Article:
But, under the present system, the law as to bona notabilia is disused, the effect of the Court of Probate Act, 1857 (by which the jurisdiction of the Ecclesiastical Courts in these matters was taken away), being, that the whole jurisdiction and authority in relation to granting probates, and the depositing and preserving of the original wills, is now exercised without reference to the locality in which the property of the deceased may lie (m), though the distinction still obtains between proving a will in common form, and proving it in a case of contention (n). For there are subordinate jurisdictions throughout the country called “ District Probate Registries," appointed severally for the districts set forth in a schedule to the Act, and each of them presided over by a “ District Registrar” ; and, in general, at the option of the parties interested, a will may be proved (or administration granted) either in London, or in the registry of the district in which the deceased had, at the time of his death, a fixed place of abode. But if the grant involves any matter of contention, then recourse must be had to the principal court itself (o). For the purpose of obtaining a grant of probate in common form, the applicant must now usually lodge the original will, an engrossment thereof to constitute the probate, an affidavit of estate (including real estate), and oath of executor, whereby he swears duly to administer.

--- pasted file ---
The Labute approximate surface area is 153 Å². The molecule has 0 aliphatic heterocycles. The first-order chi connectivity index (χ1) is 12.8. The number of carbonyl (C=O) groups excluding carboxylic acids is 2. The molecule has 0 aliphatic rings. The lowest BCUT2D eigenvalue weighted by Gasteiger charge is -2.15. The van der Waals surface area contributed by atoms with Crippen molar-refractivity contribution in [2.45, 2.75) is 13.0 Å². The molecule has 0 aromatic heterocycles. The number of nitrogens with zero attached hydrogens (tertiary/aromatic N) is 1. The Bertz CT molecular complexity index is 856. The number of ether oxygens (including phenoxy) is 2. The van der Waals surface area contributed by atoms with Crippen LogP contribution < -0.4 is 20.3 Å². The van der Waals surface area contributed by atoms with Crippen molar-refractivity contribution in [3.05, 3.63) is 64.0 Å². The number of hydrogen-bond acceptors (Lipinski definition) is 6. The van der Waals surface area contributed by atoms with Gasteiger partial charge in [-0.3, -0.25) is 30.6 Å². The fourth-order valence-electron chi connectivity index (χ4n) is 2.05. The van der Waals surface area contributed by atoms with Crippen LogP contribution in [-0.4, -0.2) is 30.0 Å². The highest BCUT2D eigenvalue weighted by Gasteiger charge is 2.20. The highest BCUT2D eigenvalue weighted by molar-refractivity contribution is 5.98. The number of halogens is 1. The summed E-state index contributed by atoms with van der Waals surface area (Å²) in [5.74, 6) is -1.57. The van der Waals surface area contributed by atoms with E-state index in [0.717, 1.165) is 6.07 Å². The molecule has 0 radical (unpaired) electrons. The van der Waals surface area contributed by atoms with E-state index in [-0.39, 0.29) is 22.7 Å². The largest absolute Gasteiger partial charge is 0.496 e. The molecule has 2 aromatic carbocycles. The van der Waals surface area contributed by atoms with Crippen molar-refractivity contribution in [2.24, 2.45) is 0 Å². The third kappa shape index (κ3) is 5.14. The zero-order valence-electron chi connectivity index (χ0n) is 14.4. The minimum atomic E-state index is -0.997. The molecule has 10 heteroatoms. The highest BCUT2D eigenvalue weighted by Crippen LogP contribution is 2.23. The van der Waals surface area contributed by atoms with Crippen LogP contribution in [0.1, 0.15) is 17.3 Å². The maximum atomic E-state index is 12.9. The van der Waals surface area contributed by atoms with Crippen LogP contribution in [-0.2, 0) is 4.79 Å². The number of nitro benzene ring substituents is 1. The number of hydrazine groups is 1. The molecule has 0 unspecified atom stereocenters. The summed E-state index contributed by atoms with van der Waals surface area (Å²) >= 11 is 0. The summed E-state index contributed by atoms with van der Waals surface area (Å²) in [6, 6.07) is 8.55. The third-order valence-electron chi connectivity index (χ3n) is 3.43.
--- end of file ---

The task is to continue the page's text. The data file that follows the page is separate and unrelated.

And here we may conveniently observe, that even under the Court of Probate Act, 1857 (1), a devise of real estate
might also be authenticated by the probate of the will ; for if the will was proved in solemn form, then the probate was made conclusive evidence of the devise. And the Land Transfer Act, 1897, s. 2 (2) now provides, that all enactments and rules of law relating to the effect of probate and letters of administration as respects chattels real, and as respects the dealings with chattels real before probate or administration, and as respects the payment of costs of administration and other matters in relation to the administration of personal estate, and the powers, rights, duties and liabilities of personal representatives in respect of personal estate. shall apply to real estate, so far as the same are applicable, as if that real estate were a chattel vesting in them or him ; save that it shall not be lawful for some or one only of several joint personal representatives, without the authority of the court, to sell or transfer real estate.